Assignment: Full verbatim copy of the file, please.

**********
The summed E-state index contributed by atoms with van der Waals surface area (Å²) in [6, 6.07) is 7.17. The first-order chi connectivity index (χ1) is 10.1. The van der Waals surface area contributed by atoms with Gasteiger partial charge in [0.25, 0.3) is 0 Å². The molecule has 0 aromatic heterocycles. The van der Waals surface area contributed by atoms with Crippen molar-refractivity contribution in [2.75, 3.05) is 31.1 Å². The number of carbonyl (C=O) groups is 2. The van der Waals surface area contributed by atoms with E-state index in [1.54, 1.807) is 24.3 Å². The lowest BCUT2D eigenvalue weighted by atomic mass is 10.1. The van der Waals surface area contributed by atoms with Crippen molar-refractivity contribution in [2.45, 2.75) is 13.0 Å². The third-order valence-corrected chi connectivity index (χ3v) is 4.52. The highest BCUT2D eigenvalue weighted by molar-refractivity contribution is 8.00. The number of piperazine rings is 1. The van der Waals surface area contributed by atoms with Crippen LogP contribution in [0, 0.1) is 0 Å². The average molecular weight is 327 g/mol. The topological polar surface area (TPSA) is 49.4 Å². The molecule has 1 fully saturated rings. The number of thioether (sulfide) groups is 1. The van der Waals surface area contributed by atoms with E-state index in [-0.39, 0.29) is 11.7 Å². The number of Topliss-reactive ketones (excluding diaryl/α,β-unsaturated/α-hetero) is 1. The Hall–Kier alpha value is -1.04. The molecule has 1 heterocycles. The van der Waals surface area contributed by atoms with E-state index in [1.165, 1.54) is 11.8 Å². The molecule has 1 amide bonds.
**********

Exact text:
The summed E-state index contributed by atoms with van der Waals surface area (Å²) in [6, 6.07) is 7.17. The first-order chi connectivity index (χ1) is 10.1. The van der Waals surface area contributed by atoms with Gasteiger partial charge in [0.25, 0.3) is 0 Å². The molecule has 0 aromatic heterocycles. The van der Waals surface area contributed by atoms with Crippen molar-refractivity contribution in [2.75, 3.05) is 31.1 Å². The number of carbonyl (C=O) groups is 2. The van der Waals surface area contributed by atoms with E-state index in [1.54, 1.807) is 24.3 Å². The lowest BCUT2D eigenvalue weighted by atomic mass is 10.1. The van der Waals surface area contributed by atoms with Crippen molar-refractivity contribution in [2.45, 2.75) is 13.0 Å². The third-order valence-corrected chi connectivity index (χ3v) is 4.52. The highest BCUT2D eigenvalue weighted by molar-refractivity contribution is 8.00. The number of piperazine rings is 1. The van der Waals surface area contributed by atoms with Crippen LogP contribution in [0, 0.1) is 0 Å². The average molecular weight is 327 g/mol. The topological polar surface area (TPSA) is 49.4 Å². The molecule has 1 fully saturated rings. The number of thioether (sulfide) groups is 1. The van der Waals surface area contributed by atoms with E-state index in [-0.39, 0.29) is 11.7 Å². The number of Topliss-reactive ketones (excluding diaryl/α,β-unsaturated/α-hetero) is 1. The Hall–Kier alpha value is -1.04. The molecule has 1 heterocycles. The van der Waals surface area contributed by atoms with E-state index in [1.165, 1.54) is 11.8 Å². The molecule has 1 amide bonds.